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Foreign interference ‘undermined’ public confidence in elections: inquiry

Click to play video: 'Foreign interference inquiry: Trudeau acknowledges erosion of public trust following report’s release'
Foreign interference inquiry: Trudeau acknowledges erosion of public trust following report’s release
During a press conference on Friday, Prime Minister Justin Trudeau addressed the newly-released interim report regarding foreign interference in Canada’s 2019 and 2021 federal elections. – May 3, 2024

Foreign interference did not change the outcome of Canada’s 2019 and 2021 federal elections but did undermine the rights of Canadian voters because it “tainted the process” and eroded public trust.

That is the conclusion of Commissioner Marie-Josée Hogue in her interim report released Friday at a public inquiry, which highlights “troubling events” in the last two votes.

Her findings were tabled more than a year after the first call went out to hold an inquiry into foreign interference attempts, which Hogue called a “stain on our electoral process.”

Click to play video: 'Trudeau calls China ‘significant’ foreign interference threat at public inquiry'
Trudeau calls China ‘significant’ foreign interference threat at public inquiry

Efforts by authoritarian regimes – primarily China – to meddle in Canada’s democratic institutions prevented some Canadians from casting an “informed vote” which ultimately “tainted the process” and diminished “faith in democracy and government,” she concluded.

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“Foreign interference in 2019 and 2021 undermined the right of voters to have an electoral ecosystem free from coercion or covert influence,” wrote Hogue.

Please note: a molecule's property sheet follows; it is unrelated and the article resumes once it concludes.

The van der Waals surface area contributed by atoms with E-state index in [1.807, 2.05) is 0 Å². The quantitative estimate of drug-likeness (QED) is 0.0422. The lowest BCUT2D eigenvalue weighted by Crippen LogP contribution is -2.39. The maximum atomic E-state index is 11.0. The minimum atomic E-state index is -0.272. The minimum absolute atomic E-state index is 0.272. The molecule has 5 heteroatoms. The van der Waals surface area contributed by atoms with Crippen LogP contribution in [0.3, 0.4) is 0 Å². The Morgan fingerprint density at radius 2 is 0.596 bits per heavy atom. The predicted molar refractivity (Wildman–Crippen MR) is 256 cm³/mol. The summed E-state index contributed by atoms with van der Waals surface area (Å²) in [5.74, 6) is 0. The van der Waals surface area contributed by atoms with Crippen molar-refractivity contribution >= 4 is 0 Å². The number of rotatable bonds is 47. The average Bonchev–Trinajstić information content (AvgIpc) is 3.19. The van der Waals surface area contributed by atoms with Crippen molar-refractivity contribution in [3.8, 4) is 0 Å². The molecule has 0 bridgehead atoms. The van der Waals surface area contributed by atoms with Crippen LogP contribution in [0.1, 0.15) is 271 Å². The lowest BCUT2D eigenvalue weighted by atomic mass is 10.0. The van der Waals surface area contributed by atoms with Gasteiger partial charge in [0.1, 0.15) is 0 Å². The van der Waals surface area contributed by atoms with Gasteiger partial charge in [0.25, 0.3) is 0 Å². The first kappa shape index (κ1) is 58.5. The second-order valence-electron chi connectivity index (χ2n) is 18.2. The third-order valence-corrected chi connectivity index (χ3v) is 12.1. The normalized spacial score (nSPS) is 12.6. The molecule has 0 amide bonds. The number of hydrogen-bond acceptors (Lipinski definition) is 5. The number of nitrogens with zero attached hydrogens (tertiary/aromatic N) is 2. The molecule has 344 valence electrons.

The commissioner also highlighted nomination races, calling them “gateways” for foreign interference because these contests lack stringent voting eligibility criteria or control measures.

“The facts revealed by the evidence I have heard so far show that intelligence agencies collected information about troubling events that occurred in a handful of ridings during the 2019 and 2021 elections,” said the commissioner.

Click to play video: 'Foreign interference a ‘stain on the electoral process,’ inquiry finds'
Foreign interference a ‘stain on the electoral process,’ inquiry finds

Hogue, a Quebec Court of Appeals judge, is examining allegations of attempts to meddle in the 2019 and 2021 federal elections. The allegations were first reported by Global News and the Globe and Mail.

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How India also attempts to interfere

While Hogue said China stands out as the main “perpetrator” of foreign interference against Canada, India may have also meddled in Canadian democracy.

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“Intelligence holdings indicate that the Government of India may have attempted to clandestinely provide financial support to preferred candidates during the 2021 election without the candidates’ knowledge,” she wrote.

Her report was made public the same day suspected hitmen accused of killing B.C. Sikh leader Hardeep Singh Nijjar were arrested in Alberta and Ontario.

Trudeau said there were “credible allegations of a potential link” between Nijjar’s death and agents of the Indian government.